Once I had overcome the surprise and disappointment the generic nature of any of the instances between my three masters turned out to form a beautiful starting point for what I called Phase II. The logo font was no longer distinctly recognizable as any of the tree original typefaces. So I drew light and heavy versions to serve as interpolation masters for a weight axis as well as high-contrast versions in both weights.

The Helmut Lang Logotype

Now this made a big difference and the instances resulting from this new interpolation started looking really fresh. With an added width axis I had finally succeeded in creating a really fertile playing ground for our hunt for the new Helmut Lang logo. I interpolated 245 instances (seven weights, every weight in a range of seven steps of thick-thin contrast and all of that in five widths). We looked at each of the 245 logo fonts in four different tracking settings. This put us in the luxurious position that we could simply pick one out of the 980 logo variations that had the pure and iconic essence of the classic Helmut Lang logo without actually resembling any previous incarnation.


The Helmut Lang Logotype


Refinement

Once we had isolated a winner the fine tuning started. So far the character shapes were actually just a generic interpolation between the three historical letterpress typefaces. In Phase III I very carefully adjusted the width of glyphs in relation to each other, fine tuned individual stroke thickness and reviewed the expression in the curves.

The Helmut Lang Logotype

Small sizes and low resolution

Many of the applications in which the logo finds use are either quite small, like on garment tags or have very low resolution like in cases where it is embroidered or used on screen. For screen I created a manually hinted TruetType version of the logo font with slightly adjusted spacing, pictured below on the right.

The Helmut Lang Logotype
The Helmut Lang Logotype
For use in very small sizes I created a separate logo font containing letterforms that are visually compensating for scale. Shown above on the left, on a black background are those glyphs where the changes in the outline drawings are most evident. All glyphs are more generously spaced and drawn a little wider showing a pronounced variation in stem thickness. An example for the exaggerated thick-thin contrast in the branchings is the arch at the bottom of the G which is pinched just before it joins the vertical stem on its right. The color of stroke connections is optimized through use of generous ink traps.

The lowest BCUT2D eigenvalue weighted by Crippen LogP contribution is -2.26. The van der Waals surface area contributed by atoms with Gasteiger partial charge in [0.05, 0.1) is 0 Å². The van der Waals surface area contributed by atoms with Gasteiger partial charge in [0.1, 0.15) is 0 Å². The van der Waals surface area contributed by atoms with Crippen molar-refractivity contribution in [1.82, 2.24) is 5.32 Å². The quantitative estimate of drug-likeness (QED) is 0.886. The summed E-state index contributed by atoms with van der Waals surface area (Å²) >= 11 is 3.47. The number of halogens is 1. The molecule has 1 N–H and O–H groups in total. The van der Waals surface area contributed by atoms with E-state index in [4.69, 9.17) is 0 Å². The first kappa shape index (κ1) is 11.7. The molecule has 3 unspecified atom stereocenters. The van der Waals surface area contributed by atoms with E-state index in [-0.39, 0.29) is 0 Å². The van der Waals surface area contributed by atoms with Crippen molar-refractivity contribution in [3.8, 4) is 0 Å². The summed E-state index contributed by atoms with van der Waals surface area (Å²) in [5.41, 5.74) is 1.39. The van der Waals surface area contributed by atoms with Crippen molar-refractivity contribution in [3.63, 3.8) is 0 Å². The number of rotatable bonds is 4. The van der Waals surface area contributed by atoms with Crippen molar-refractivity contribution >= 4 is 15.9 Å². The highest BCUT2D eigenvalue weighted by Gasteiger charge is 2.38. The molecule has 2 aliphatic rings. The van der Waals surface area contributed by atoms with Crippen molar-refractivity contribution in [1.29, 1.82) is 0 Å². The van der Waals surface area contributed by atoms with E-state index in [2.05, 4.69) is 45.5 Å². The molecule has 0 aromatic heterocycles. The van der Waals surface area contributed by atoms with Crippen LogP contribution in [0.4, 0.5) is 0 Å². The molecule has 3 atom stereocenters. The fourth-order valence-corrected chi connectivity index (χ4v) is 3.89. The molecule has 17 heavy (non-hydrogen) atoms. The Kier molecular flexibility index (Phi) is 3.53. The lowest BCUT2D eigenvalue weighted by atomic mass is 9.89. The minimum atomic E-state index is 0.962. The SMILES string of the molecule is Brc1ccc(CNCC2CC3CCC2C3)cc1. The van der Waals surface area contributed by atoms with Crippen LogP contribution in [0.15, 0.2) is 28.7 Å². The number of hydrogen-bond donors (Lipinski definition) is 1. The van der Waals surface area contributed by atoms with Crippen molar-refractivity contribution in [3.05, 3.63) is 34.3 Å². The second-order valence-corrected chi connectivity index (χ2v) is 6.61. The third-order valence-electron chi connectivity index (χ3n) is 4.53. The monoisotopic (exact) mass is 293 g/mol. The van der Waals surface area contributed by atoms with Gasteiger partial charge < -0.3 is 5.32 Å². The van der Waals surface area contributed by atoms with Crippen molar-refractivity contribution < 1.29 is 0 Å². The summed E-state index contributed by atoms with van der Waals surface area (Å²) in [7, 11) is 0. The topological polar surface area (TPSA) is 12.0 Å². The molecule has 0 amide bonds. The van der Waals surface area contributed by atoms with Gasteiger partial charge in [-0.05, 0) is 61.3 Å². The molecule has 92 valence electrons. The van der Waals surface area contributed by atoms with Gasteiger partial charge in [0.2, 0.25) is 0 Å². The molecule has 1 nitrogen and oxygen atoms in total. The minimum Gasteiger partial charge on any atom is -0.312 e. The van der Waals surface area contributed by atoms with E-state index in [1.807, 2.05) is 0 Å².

Pictured below is a photograph of the regular logo version in large size. Then below, in 7pt small is the same version alongside the size optimized alternate drawing. The picture at the bottom is a closeup of the same 7pt comparison of the Regular and the Petite versions of the Helmut Lang logo font.

The Helmut Lang Logotype

My very special thanks goes to my wonderful accomplice Javier Viramontes for helping to digitize the source fonts, creating the first round of interpolation masters and a kickass presentation for our client. Erik van Blockland the creator of Superpolator deserves an extra shout-out for talking me through a particular knot in my thinking. Korey Vincent, Christine Corey and Stephanie Prepon Drengk at Helmut Lang for their inspiring collaboration. Alexander Tochilovsky for his knowledge, patience and dedication in helping me research the source material at the The Herb Lubalin Study Center of Design and Typography. Finally my thanks goes out to Helmut Lang for graciously making the images on this page available depicting the old ad campaigns as well as the new logo in use. These images are © copyright by Helmut Lang LLC.

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Last updated on Sunday, July 10, 2016.